Bibliography

See C. Levi-Strauss, The Elementary Structures of Kinship (1969); E. A. Westermark, The History of Human Marriage (3 vol., 5th ed. 1921; repr. 1971); J. M. Henslin, Marriage and Family in a Changing Society (2d ed. 1985); J. F. Collier, Marriage and Inequality in Classless Societies (1988); A. J. Cherlin, The Marriage-Go-Round (2010).

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polyandry

a form of plural marriage (POLYGAMY) where a woman has more than one husband. It is regarded as a functional strategy for ensuring reproductive stability when there is a shortage of women. Compare POLYGYNY.
Collins Dictionary of Sociology, 3rd ed. © HarperCollins Publishers 2000
The following article is from The Great Soviet Encyclopedia (1979). It might be outdated or ideologically biased.

Polyandry

 

a rare vestigial form of group marriage in which one woman has several husbands. In the 19th century, polyandry was still extant, particularly among the Aleuts and some groups of Eskimos; it existed even later among some ethnographic groups of Tibet and Hindustan. Polyandry may be fraternal, as among the Tibetans, or unrelated, as in South India.

The Great Soviet Encyclopedia, 3rd Edition (1970-1979). © 2010 The Gale Group, Inc. All rights reserved.

polyandry

1. the practice or condition of being married to more than one husband at the same time
2. the practice in animals of a female mating with more than one male during one breeding season
3. the condition in flowers of having a large indefinite number of stamens
Collins Discovery Encyclopedia, 1st edition © HarperCollins Publishers 2005
References in periodicals archive ?
(3) Most of the anthropological studies on Tibetan polyandry have been conducted in Nepal, and not in Tibet proper.
Polyandry and multiple paternity was recorded almost a century ago also in the North American pygmy grasshoppers Apotettix eurycephalus and Paratettix texanus (Nabours 1929).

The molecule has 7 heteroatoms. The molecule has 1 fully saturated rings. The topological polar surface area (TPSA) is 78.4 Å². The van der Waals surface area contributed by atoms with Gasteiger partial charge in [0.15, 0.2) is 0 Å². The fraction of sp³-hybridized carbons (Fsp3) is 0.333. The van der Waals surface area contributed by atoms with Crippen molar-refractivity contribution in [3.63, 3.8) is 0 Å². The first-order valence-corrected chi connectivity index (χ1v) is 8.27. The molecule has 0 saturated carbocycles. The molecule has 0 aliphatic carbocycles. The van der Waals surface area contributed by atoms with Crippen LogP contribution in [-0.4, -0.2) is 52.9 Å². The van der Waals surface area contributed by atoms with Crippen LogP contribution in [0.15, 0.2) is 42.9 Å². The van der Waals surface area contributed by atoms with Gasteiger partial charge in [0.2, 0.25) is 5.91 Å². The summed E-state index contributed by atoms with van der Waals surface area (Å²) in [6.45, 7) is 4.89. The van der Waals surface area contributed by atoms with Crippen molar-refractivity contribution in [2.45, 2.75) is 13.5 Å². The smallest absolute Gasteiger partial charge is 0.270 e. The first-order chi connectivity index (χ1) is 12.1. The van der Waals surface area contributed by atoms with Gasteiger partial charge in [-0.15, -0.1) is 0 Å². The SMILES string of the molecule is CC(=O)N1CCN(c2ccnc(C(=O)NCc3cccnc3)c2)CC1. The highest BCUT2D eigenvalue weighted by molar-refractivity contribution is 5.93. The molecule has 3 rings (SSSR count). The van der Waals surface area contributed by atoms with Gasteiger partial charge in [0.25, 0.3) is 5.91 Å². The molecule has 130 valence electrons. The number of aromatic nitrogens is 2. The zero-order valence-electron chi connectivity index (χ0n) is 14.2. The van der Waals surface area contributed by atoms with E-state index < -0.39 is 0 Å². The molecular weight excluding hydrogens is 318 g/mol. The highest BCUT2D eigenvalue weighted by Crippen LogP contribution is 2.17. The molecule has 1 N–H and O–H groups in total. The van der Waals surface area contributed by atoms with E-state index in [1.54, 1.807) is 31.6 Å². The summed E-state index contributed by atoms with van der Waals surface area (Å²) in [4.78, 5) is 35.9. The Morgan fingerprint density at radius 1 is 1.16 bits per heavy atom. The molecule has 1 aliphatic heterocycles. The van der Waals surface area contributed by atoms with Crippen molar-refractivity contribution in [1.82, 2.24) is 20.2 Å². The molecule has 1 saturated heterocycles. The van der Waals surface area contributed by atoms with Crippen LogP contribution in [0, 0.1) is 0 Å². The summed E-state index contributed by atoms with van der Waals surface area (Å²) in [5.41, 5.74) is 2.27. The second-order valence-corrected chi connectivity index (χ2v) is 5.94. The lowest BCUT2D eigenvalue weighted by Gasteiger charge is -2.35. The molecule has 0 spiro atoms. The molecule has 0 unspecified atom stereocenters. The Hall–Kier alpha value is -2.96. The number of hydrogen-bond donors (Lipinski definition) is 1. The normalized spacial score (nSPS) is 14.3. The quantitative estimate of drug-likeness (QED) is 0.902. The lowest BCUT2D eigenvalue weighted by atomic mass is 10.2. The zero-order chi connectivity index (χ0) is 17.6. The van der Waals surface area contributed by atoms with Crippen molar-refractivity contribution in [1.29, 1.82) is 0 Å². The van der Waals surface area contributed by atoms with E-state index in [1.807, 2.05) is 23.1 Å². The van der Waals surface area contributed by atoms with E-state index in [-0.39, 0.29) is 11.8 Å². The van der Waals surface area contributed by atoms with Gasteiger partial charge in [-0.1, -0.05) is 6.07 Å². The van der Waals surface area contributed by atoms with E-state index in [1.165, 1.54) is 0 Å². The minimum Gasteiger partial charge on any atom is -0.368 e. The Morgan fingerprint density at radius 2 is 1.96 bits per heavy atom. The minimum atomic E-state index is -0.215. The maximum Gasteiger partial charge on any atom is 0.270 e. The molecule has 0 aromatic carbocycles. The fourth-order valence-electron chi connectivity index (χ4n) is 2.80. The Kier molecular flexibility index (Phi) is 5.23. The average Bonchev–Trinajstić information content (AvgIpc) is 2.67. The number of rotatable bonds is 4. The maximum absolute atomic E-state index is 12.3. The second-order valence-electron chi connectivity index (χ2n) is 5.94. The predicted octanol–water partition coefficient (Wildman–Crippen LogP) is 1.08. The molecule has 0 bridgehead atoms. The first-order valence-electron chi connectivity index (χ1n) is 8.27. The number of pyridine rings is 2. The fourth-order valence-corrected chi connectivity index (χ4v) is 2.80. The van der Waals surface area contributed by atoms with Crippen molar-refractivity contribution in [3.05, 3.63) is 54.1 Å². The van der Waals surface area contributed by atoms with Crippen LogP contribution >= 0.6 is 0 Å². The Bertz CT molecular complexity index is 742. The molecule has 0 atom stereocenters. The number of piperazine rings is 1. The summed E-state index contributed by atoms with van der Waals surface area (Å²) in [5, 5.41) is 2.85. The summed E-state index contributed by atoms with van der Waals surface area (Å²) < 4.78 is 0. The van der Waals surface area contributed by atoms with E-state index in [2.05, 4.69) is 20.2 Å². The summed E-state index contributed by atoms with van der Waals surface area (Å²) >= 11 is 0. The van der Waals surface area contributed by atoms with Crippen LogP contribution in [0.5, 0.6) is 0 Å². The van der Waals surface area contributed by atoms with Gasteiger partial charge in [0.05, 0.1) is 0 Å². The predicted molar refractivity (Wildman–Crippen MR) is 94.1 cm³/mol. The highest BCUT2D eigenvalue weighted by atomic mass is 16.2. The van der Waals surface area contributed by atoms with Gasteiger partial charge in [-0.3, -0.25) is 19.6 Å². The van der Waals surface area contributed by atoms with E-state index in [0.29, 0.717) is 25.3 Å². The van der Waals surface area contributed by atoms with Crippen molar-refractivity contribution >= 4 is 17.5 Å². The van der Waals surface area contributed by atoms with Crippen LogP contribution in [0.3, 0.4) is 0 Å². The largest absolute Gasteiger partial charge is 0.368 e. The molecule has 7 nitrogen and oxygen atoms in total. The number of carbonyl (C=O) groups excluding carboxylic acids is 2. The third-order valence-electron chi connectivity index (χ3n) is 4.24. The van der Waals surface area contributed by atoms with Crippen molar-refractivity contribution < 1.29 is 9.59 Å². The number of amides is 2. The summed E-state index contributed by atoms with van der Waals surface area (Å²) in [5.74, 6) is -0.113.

Polyandry and fecundity in the Lepidoptera: can methodological and conceptual approaches bias outcomes?
Some sociologists report a rebirth of polyandry one wife, several husbands--in the countryside, and there's no particular reason it shouldn't spread into the cities as well.
Many of the shorter items (like consignee and polygamy; polyandry; polygyny) address pronunciation or explicate a Venn diagram of definition, work a basic dictionary could do.
Behavioral ecologists have made important contributions to understandings of why certain marriage systems arise and persist in conjunction with subsistence mode--for example, why polyandry (marriage of one woman to multiple men) exists in only one percent of human societies, including Himalayan groups, where land shortage makes households viable only with multiple males.
." Nasr enthusiastically quotes Titus Burckhardt's rationale for Islam's approval of polygyny and rejection or polyandry, along with the right of Muslim men, but not women, to marry Christians or Jews: "Man, as spiritual officiant (imam) of his family, represents the Truth; his role corresponds to the 'active' vessel, namely the Spirit, whereas his wife corresponds to the 'passive' vessel, namely the soul." Huh?
Just as in Scripture and tradition, a central and indispensable correlation between monotheism and monogamy has been discerned and affirmed, yet wi thout requiring the instantaneous and intransigent rejection of concubinage, polyandry or polygamy, or even interracial and/or interfaith marriage as a test case of the obedience of faith, so the foundational and liberating instance of heterosexuality as a parable of human fulfillment does not require an intransigent rejection of homosexuality as a test case of the obedience of faith.
Both systematic distribution and different patterns indicate that polyandry in asterids has evolved a number of times and even more than once within some families.
By my calculations, approximately 2.3, although, strangely enough, the conservative marriage advocates are not offering to abolish the laws against polyandry.
The "anxiety" provoked by women like Hersilia playing roles in public life while having ambivalent kinship offered "a fantasy of joint possession, if not polyandry ...